“It’s early days but we do have new access opportunities that are exporters are taking advantage of into Japan, into Canada and into Mexico. That is a very good thing.
“Longer term I expect the CPTPP to expand and as part of that expansion you will get a bigger benefit not just in terms of market access but through the certainty that a large number of our trading partners are acting according to the same rules. With the WTO system under real pressure, under threat, from another set of Trump’s actions it is good that we have so much of our trade covered under the CPTPP.”
“There is a wider concern, and I think we see this most obviously in the technology space, that the US is trying to decouple the Chinese economy from the global supply chain and potentially create a parallel China-focused supply chain.”
Boards need to be vigilant and monitor geopolitical activities on trade very closely at this time, Finny says.
“Get your management teams to do that and, where necessary, buy in external advice. If you are looking at a particular market I would look very closely at risks the current environment might pose. You wouldn’t want to enter a market if there was enormous risk – or you should try to mitigate that risk.”
He also suggests companies seek to diversify their markets to reduce the risk of a trade shock.
“New Zealand relies on larger countries operating according to international trade rules in order to trade with certainty. But Finny warns the Trump government is no longer operating by World Trade Organization (WTO) rules…”
“Many of us can recall what happened when New Zealand was too dependent on a particular market [the UK] in the 1960s and early 1970s and how long it took us to get out of that situation. At companies, that type of discussion needs to be held. I hope it doesn’t mean that companies are less willing to engage in international activity, export activity or investment activity. But this has to be very well considered and they shouldn’t rush into anything.”
Board should consider how an increasing global focus on eliminating slavery could impact their supply chains and there are local companies setting good examples of how to manage this risk, Finny says.
“There is a team of people at The Warehouse, for example, who focus just on that issue and make sure that there is real integrity around the products they are importing. I think other New Zealand companies should be investing in a similar way.”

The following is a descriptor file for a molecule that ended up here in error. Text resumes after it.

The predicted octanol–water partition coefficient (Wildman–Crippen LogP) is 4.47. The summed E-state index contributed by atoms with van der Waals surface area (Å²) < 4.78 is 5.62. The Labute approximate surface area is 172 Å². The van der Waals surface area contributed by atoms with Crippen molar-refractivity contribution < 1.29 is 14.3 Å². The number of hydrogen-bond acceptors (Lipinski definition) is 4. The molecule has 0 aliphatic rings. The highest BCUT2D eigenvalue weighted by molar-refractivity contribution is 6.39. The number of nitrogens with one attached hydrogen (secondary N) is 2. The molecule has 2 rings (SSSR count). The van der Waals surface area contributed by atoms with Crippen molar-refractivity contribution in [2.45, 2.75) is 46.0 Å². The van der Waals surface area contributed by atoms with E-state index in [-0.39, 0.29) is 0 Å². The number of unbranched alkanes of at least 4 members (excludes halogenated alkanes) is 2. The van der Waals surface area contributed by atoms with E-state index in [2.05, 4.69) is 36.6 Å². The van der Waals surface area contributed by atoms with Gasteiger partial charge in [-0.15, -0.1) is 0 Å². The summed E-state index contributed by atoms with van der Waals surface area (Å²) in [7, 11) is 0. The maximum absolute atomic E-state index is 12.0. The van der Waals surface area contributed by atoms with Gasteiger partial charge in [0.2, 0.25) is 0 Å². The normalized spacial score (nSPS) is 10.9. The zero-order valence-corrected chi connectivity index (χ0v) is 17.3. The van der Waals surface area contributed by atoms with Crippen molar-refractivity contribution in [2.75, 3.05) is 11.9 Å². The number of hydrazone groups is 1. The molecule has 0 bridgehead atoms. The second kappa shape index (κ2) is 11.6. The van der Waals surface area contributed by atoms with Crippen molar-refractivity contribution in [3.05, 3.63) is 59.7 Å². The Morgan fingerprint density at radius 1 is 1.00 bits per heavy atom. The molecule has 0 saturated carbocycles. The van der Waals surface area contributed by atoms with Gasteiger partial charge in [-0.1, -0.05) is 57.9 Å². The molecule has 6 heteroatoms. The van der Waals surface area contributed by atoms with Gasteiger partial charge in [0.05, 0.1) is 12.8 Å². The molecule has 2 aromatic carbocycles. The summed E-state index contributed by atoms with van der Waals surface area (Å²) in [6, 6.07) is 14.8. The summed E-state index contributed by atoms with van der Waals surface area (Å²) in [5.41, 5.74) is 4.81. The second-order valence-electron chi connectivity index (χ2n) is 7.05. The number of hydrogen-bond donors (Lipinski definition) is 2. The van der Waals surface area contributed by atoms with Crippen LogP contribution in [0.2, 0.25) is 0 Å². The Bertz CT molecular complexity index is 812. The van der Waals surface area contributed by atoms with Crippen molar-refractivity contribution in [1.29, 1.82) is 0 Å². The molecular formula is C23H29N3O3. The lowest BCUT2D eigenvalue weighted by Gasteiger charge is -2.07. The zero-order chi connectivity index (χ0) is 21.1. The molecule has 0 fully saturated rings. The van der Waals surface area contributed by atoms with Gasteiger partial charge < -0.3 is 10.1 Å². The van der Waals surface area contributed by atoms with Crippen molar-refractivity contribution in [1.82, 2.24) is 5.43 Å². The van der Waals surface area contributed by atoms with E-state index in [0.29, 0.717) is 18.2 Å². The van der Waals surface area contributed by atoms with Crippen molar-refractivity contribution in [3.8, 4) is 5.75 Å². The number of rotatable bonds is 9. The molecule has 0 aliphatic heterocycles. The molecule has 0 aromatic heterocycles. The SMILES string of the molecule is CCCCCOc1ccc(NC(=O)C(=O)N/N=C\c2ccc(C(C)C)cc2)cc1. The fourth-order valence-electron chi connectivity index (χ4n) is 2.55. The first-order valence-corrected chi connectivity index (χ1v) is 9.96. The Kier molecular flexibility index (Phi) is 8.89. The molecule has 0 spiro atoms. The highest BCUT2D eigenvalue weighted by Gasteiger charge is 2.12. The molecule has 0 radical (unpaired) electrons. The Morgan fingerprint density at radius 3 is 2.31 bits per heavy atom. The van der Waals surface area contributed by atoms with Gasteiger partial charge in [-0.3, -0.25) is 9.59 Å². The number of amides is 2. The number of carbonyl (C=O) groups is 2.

Importers may be able to take advantage of the US-China dispute if they keep are quick, he says.
“It may well be that some of the displaced product is product we would like to buy, and it may be available at cheaper prices. Companies need to be vigilant and seize those opportunities when they emerge.”
But such short-term gains are less important to a trade strategy than the long-term risks and uncertainties arising across supply chains from the flow-on effects of ongoing US-China tensions.
“There is a wider concern, and I think we see this most obviously in the technology space, that the US is trying to decouple the Chinese economy from the global supply chain and potentially create a parallel China-focused supply chain.
“I think that will have major implications for all economies. Particularly New Zealand, which is an FTA (free trade agreement) partner with China. Companies need to get their heads around what this might mean for them and how they should react. I am not sure we are there yet, but there is a risk there that companies should be monitoring.
“If you are a company with an international focus, whether that be import or export, you really need to have a rigorous risk process running as a board.”
CAUGHT BETWEEN TWO POWERS
New Zealand seems to have got its relationship with China back on track after a bumpy patch earlier in 2019, Finny says. And at official levels the relationship between the New Zealand and US remains strong. So he does not see a conflict between our US and China relationships.
“I don’t see why New Zealand can’t keep walking that tightrope,” he says.
“In both cases it is very important to try to not just have a good trading relationship but to have a relationship as close as possible. Which is a bit challenging right now given the nature of the current US administration. I hope New Zealand officials are working as closely as possible to maintain the relationship, and it seems they are.”